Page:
The Stories of Vladimir Nabokov
edited by Dmitri Nabokov
Knopf. 659 pp. $35.00
Vladimir Nabokov wrote his first short story in 1921, when he was a twenty-two-yearold Russian émigré student at Cambridge University. Over the next two decades, living first in Berlin and later in Paris, he would produce, in Russian, a total of 55 stories. His first novel, Mary, appeared in 1926, and this longer narrative form soon became his primary vehicle. After his immigration to the United States in 1940, and his switch to English, he would write only ten new stories—though at least three of them are quite remarkable, and their publication in magazines like the New Yorker and the Atlantic Monthly played an important role in establishing his American reputation. After the 1950’s, he wrote no more stories.
It is good to have the complete stories, including thirteen Russian ones never before translated, in a single volume. The collection contains a half-dozen minor masterpieces and many other works that afford pleasures large and small, and some of which also illustrate the characteristic defects of Nabokov’s artistic virtues. Taken together, the stories highlight features of Nabokov’s vision of humanity that are often not kept sufficiently in view by critics of his novels.
Nabokov’s signature traits—the delight of his admirers, a perennial annoyance to his detractors—are inevitably on exhibit here. There are the wryly witty reimaginings of ordinary things, like this detail, circa 1940, of a shabby Parisian quarter: “the ceaseless Alpine gurgle of desolate latrines.” There is painterly, or cinematic, visualization: “In the dark of the night his starched shirtfront bulged like a whitish hump, and the flame of his cigar, like a ruby pinecone, illumined his small, wrinkled face from below.” There are delicately aestheticized images of the world: “In the soft flow of sunlight between two tongues of foliage midges circled like golden dust, and a bumblebee, entangled in the heavy lacework of a fern, already buzzed with a more reserved, evening tone.” The last two examples are both from “La Veneziana,” a brilliant 1924 story, unpublished in the author’s lifetime, that was Nabokov’s real breakthrough, in which he fully discovered his characteristic themes of the ambiguous relation between art and reality, and passion and sexual betrayal.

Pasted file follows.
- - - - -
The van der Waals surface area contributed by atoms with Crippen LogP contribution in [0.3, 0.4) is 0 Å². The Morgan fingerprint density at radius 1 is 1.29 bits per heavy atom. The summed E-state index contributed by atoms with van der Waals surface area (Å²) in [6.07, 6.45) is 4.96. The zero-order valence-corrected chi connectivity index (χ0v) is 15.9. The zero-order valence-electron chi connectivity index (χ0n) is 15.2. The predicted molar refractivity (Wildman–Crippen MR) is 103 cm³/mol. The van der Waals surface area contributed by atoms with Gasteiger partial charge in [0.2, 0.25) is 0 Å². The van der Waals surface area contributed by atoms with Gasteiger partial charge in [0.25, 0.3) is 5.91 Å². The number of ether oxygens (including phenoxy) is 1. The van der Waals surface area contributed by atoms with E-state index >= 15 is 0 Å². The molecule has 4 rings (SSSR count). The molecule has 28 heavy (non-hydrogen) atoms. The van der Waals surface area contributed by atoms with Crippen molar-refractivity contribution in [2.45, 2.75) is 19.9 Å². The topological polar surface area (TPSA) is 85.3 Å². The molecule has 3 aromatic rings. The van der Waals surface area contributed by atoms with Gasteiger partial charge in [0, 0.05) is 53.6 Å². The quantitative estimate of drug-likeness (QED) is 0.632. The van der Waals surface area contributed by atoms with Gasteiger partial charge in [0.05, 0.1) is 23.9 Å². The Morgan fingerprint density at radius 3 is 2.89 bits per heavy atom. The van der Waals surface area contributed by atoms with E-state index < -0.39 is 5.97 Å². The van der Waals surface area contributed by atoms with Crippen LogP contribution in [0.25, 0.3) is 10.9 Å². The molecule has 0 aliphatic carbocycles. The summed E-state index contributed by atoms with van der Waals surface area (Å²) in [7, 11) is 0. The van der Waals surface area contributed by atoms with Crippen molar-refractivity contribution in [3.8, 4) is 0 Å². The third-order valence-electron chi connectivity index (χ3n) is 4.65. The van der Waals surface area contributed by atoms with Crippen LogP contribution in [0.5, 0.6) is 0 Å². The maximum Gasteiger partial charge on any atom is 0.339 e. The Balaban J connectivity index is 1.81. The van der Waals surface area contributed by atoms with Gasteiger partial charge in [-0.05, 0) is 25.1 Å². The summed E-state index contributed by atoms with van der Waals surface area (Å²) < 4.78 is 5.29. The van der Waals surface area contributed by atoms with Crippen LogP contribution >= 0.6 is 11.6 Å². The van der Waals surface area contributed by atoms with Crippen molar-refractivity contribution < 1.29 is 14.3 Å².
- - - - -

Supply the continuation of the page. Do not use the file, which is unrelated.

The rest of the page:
Also on display in quite a few of the stories is Nabokov the supremely inventive gamesman. There are cunning tricks of visual and temporal perspective, slippery narrators who turn out to be different from what they first appear, ploys of allusion and jugglings of letters, sounds, and words, culminating in the famous last paragraph of the late story, “The Vane Sisters,” which encodes an acrostic message to the narrator and reader. But these elements are rather less common than one might have expected. If some of the early stories can be faulted for excessive contrivance, a good many more can be faulted on other grounds, as slices of life insufficiently transmuted into art—bleak little fragments of the dreariness and quiet desperation of émigré existence, or bitter indictments of the totalitarian spirit.
What emerges, in fact, from a reading of the collected stories is that Nabokov’s overriding concern as a writer is not technical cleverness, or even the paradoxes of artifice and art, but rather pain, loss, and loneliness. From the beginning of his career, his great undertaking was to evoke pathos without sentimentality, and his celebrated techniques of “defamiliarization” are to a large extent an effort to achieve precisely that end. One can see this, for example, in the accelerated deadpan report on the fate of the heroine of “A Russian Beauty,” who flees her homeland in 1919: